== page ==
Syrian Kurdish forces and the Damascus government have reached an agreement for the Syrian army to enter the Afrin region to help repel a Turkish offensive, a senior Kurdish official told Reuters on Sunday.
Badran Jia Kurd, an adviser to the Kurdish-led administration in north Syria, said army troops will deploy along some border positions and could enter the Afrin region within the next two days.
Jia Kurd said the agreement that had been reached with Syrian government was purely military and that no wider political arrangements had been made yet, Reuters reported.
"When it comes to the political and administrative matters in the region, it will be agreed upon with Damascus in the later stages through direct negotiations and discussions," he said, as quoted by Reuters.
There was no immediate comment from the Syrian military.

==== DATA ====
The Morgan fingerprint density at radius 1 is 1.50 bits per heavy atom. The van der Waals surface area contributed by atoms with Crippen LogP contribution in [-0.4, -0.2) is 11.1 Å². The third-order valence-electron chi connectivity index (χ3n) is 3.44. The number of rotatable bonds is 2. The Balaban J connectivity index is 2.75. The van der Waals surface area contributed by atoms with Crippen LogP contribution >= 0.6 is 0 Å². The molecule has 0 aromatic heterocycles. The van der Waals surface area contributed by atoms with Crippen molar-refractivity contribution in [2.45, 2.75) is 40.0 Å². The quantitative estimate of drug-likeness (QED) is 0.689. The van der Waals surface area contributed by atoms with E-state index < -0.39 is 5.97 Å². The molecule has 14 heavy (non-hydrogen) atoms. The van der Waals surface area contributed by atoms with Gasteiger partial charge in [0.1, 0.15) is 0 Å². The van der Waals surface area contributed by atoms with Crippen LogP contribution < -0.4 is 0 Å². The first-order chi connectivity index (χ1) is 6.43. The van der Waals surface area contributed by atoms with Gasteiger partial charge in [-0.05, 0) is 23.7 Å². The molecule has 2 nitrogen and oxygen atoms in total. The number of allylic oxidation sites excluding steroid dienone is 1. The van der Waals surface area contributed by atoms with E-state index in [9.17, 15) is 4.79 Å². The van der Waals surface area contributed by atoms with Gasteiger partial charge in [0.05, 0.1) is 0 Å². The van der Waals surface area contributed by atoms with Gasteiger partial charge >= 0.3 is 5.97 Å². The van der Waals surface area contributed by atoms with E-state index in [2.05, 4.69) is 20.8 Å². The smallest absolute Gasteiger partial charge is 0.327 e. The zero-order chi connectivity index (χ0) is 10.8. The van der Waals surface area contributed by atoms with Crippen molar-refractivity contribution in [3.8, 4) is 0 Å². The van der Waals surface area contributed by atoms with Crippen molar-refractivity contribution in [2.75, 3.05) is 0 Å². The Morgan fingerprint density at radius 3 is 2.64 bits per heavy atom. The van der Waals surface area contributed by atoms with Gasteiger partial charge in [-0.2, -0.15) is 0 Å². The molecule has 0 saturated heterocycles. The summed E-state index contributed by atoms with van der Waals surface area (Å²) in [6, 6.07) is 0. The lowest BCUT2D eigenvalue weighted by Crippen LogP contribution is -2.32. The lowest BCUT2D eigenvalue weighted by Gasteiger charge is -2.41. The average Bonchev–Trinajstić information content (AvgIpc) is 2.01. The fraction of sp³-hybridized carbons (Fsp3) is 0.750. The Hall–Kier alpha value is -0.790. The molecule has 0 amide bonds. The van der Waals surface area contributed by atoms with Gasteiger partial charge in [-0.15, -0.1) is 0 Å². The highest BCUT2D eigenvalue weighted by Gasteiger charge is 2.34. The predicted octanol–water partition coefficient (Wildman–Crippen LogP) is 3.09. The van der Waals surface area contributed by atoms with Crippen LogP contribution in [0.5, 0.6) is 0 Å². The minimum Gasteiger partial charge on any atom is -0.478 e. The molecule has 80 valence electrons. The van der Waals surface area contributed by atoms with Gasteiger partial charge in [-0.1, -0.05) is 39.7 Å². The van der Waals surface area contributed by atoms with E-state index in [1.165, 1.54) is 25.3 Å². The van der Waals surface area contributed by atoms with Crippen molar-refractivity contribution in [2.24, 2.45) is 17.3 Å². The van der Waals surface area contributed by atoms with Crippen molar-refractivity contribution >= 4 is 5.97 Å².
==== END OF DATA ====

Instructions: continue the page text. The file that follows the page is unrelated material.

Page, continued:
Turkish government last month launched military operation dubbed "Olive Branch" supporting Free Syrian Army (FSA) terrorist group with ground troops and air strikes in Syria's Afrin.
Jia Kurd added that there was opposition to the deal that could prevent it being implemented: "We don't know to what extent these understandings will last because there are sides that are not satisfied and want to make (the understandings) fail."
"We can cooperate with any side that lends us a helping hand in light of the barbaric crimes and the international silence," he said.
The Syrian government has allowed some Kurdish militants, civilians and politicians to reach Afrin through its territory, representatives of both sides have told Reuters in recent weeks.
Since the onset of Syrian war in 2011, the U.S.-backed YPG and its allies have set up three autonomous cantons in the north, including Afrin bordering Turkey.